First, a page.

Friday, February 1, 2013

A Southerner in Korea

By Corinne Boyer

      In a small town 45 minutes south of Seoul, a few hundred Korean students learned to speak English with a slight southern twang.  And I was there.  From 2009 to 2010, I lived in Yong-in, South Korea and worked as an English teacher.  After graduating from the College of Charleston with a B.A. in Communication, I decided to see the world.  I moved to New York City after graduation.  I interned for record labels, waited tables, and worked as a nanny.  You name it, I did it.  
      One day, after one of my bosses called me an idiot, I spent the afternoon researching job opportunities abroad.  I discovered I could teach English abroad with a B.A. or a B.S. in any subject.  After finding a reputable recruiting agency, I decided that South Korea was going to be my new home.  I chose South Korea based on the paid vacation, housing stipend, and salary offered.  While my friends began getting married, I purchased a one way ticket to a continent I had never visited.

      Three flights and twenty something hours later, I was greeted by a stranger holding a sign reading, “Corinne Boyer.”  I hopped on a bus with no English speaking people, and two hours later, I was greeted by my co-teacher Myeong-Sun.  “Hello, Corie, would you like a hamburger from McDonald’s?” asked my new friend.  “No, thank you.  I’m a vegetarian,” I said.  Thus, was the beginning of offending Korean people for several months by not eating meat. 
      Myeong-Sun drove me to my apartment and had gone grocery shopping for me.  To enter my new abode, I had to take my shoes off at the door.  Koreans wear two sets of shoes--a pair for outside and a pair for inside.  I peaked into my refrigerator to see white bread with whole corn kernels baked into it, a bag of dried squid (similar to beef jerky), and banana milk.  I read about culture shock, but didn’t know I would immediately experience it.

      I walked across the street to my school and observed Myeong-Sun for one week.  She was full of energy, played games with the kids, and showed them dozens of YouTube videos.  The next week I hopped in and began classes with games, conversational English, and funny YouTube videos.  Having no teaching experience wasn’t a problem in a public school because they follow a curriculum.  I added activities to the lessons and even taught a few of my own classes.  For my classes, I wrote my own lesson plans and taught whatever I wanted.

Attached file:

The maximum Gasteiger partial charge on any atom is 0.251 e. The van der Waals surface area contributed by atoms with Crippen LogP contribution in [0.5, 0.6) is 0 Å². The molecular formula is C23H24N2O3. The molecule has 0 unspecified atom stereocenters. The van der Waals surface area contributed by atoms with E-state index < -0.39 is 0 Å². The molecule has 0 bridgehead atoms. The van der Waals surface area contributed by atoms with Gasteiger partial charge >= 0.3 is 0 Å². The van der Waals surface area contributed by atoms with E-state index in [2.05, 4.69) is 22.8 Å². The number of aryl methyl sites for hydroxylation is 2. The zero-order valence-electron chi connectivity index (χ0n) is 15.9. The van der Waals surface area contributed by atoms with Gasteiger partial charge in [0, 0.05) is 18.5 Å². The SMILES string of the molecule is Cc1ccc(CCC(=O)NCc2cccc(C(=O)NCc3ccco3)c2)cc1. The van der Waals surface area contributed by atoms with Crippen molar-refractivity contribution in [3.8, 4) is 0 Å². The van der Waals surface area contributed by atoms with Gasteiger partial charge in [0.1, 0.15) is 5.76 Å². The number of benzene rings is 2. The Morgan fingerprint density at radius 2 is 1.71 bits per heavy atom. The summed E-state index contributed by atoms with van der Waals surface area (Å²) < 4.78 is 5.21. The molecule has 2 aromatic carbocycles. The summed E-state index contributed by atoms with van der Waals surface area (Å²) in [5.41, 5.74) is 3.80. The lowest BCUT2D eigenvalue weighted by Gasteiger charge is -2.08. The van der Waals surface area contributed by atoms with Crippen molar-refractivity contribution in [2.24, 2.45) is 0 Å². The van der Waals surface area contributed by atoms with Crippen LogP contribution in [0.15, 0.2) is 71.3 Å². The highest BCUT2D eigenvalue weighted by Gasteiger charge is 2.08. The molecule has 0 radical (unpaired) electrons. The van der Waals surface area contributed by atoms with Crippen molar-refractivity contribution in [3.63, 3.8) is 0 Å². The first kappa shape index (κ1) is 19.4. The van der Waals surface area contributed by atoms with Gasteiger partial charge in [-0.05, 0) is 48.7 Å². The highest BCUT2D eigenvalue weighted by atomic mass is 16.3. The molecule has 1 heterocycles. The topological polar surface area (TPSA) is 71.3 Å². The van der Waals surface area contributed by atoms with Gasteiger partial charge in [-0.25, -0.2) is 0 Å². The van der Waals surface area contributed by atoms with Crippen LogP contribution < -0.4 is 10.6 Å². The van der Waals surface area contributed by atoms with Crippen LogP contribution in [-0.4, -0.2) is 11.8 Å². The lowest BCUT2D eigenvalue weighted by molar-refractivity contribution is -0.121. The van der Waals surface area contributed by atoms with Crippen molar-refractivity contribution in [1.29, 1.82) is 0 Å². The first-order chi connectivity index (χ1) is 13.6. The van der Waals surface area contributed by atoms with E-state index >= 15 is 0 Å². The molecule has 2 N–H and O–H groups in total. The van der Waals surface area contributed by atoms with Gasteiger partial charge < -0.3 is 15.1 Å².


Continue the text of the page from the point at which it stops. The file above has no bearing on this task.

A few weeks after moving to South Korea, I had my first five day holiday, so I booked a flight to Taipei, Taiwan.   I spent two days in Taipei and three days in the tropical city of Hualien.  That summer, I traveled to Thailand for thirteen days.  I rode an elephant through the jungle, saw crocodiles in Bangkok, and visited Koh Phi Phi where the movie The Beach was filmed.  For Christmas, I spent 16 days in Belgium, Germany, and the Netherlands. 
      I learned my way around the second largest metropolitan area in the world.  I learned how to read, write, and speak Korean.  I went on several field trips with the teachers at my school which usually ended with several courses of dinner and drinking too much.  Teaching in South Korea changed my life.  I even caved in and ate meat!  I can’t believe I waited ten months to experience Korean barbeque.  I became addicted to traveling, I made some of the best friends I’ve ever known, and I have since visited those friends in Cape Town, Boston, and Chicago. 
      I encourage you to pursue your four year degree.  Teaching English in a foreign country is just one of the many great opportunities available to college graduates.  If you want to travel, work with kids, and are seeking an unconventional job, teaching English abroad is the perfect job for you.

1 comment:

  1. What a terrific opportunity! Teaching English in a foreign country is something I would have done if I hadn't dropped out of college and started a family. Maybe one day!